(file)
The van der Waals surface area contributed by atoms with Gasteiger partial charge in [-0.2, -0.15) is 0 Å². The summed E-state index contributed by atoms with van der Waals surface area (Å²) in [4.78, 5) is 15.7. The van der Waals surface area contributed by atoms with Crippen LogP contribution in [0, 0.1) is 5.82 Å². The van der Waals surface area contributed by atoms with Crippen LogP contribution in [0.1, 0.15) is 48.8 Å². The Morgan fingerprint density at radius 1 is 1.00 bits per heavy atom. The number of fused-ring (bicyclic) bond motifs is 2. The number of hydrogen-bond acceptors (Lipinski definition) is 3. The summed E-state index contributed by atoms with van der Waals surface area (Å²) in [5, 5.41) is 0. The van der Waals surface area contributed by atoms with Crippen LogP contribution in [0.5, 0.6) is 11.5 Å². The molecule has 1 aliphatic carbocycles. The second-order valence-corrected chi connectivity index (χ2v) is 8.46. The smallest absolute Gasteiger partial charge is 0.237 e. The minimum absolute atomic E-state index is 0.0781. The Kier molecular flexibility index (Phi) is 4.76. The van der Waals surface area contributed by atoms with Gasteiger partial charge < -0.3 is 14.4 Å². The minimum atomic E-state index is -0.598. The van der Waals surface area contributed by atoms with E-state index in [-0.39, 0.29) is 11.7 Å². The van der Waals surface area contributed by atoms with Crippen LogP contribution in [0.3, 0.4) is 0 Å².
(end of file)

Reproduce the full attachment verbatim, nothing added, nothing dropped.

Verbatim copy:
The van der Waals surface area contributed by atoms with Gasteiger partial charge in [-0.2, -0.15) is 0 Å². The summed E-state index contributed by atoms with van der Waals surface area (Å²) in [4.78, 5) is 15.7. The van der Waals surface area contributed by atoms with Crippen LogP contribution in [0, 0.1) is 5.82 Å². The van der Waals surface area contributed by atoms with Crippen LogP contribution in [0.1, 0.15) is 48.8 Å². The Morgan fingerprint density at radius 1 is 1.00 bits per heavy atom. The number of fused-ring (bicyclic) bond motifs is 2. The number of hydrogen-bond acceptors (Lipinski definition) is 3. The summed E-state index contributed by atoms with van der Waals surface area (Å²) in [5, 5.41) is 0. The van der Waals surface area contributed by atoms with Crippen LogP contribution in [0.5, 0.6) is 11.5 Å². The molecule has 1 aliphatic carbocycles. The second-order valence-corrected chi connectivity index (χ2v) is 8.46. The smallest absolute Gasteiger partial charge is 0.237 e. The minimum absolute atomic E-state index is 0.0781. The Kier molecular flexibility index (Phi) is 4.76. The van der Waals surface area contributed by atoms with Gasteiger partial charge < -0.3 is 14.4 Å². The minimum atomic E-state index is -0.598. The van der Waals surface area contributed by atoms with E-state index in [-0.39, 0.29) is 11.7 Å². The van der Waals surface area contributed by atoms with Crippen LogP contribution in [0.3, 0.4) is 0 Å².